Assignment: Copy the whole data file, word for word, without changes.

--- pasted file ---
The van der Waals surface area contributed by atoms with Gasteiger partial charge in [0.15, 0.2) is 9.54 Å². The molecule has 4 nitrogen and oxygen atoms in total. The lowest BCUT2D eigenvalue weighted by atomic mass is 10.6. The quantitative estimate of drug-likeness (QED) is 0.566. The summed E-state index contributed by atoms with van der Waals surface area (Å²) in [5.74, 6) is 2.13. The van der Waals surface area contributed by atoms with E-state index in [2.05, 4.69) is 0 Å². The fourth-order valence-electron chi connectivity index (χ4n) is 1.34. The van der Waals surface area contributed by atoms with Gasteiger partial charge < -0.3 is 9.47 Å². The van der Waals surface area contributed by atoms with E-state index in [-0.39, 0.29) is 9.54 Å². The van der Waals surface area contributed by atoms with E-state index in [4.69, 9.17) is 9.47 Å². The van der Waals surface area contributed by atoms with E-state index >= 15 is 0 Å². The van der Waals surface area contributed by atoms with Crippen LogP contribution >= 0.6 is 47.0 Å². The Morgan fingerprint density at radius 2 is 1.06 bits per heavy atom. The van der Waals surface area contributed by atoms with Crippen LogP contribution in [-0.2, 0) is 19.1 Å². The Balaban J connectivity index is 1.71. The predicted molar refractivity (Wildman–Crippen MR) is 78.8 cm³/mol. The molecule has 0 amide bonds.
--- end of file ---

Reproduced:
The van der Waals surface area contributed by atoms with Gasteiger partial charge in [0.15, 0.2) is 9.54 Å². The molecule has 4 nitrogen and oxygen atoms in total. The lowest BCUT2D eigenvalue weighted by atomic mass is 10.6. The quantitative estimate of drug-likeness (QED) is 0.566. The summed E-state index contributed by atoms with van der Waals surface area (Å²) in [5.74, 6) is 2.13. The van der Waals surface area contributed by atoms with E-state index in [2.05, 4.69) is 0 Å². The fourth-order valence-electron chi connectivity index (χ4n) is 1.34. The van der Waals surface area contributed by atoms with Gasteiger partial charge < -0.3 is 9.47 Å². The van der Waals surface area contributed by atoms with E-state index in [-0.39, 0.29) is 9.54 Å². The van der Waals surface area contributed by atoms with E-state index in [4.69, 9.17) is 9.47 Å². The van der Waals surface area contributed by atoms with E-state index >= 15 is 0 Å². The van der Waals surface area contributed by atoms with Crippen LogP contribution >= 0.6 is 47.0 Å². The Morgan fingerprint density at radius 2 is 1.06 bits per heavy atom. The van der Waals surface area contributed by atoms with Crippen LogP contribution in [-0.2, 0) is 19.1 Å². The Balaban J connectivity index is 1.71. The predicted molar refractivity (Wildman–Crippen MR) is 78.8 cm³/mol. The molecule has 0 amide bonds.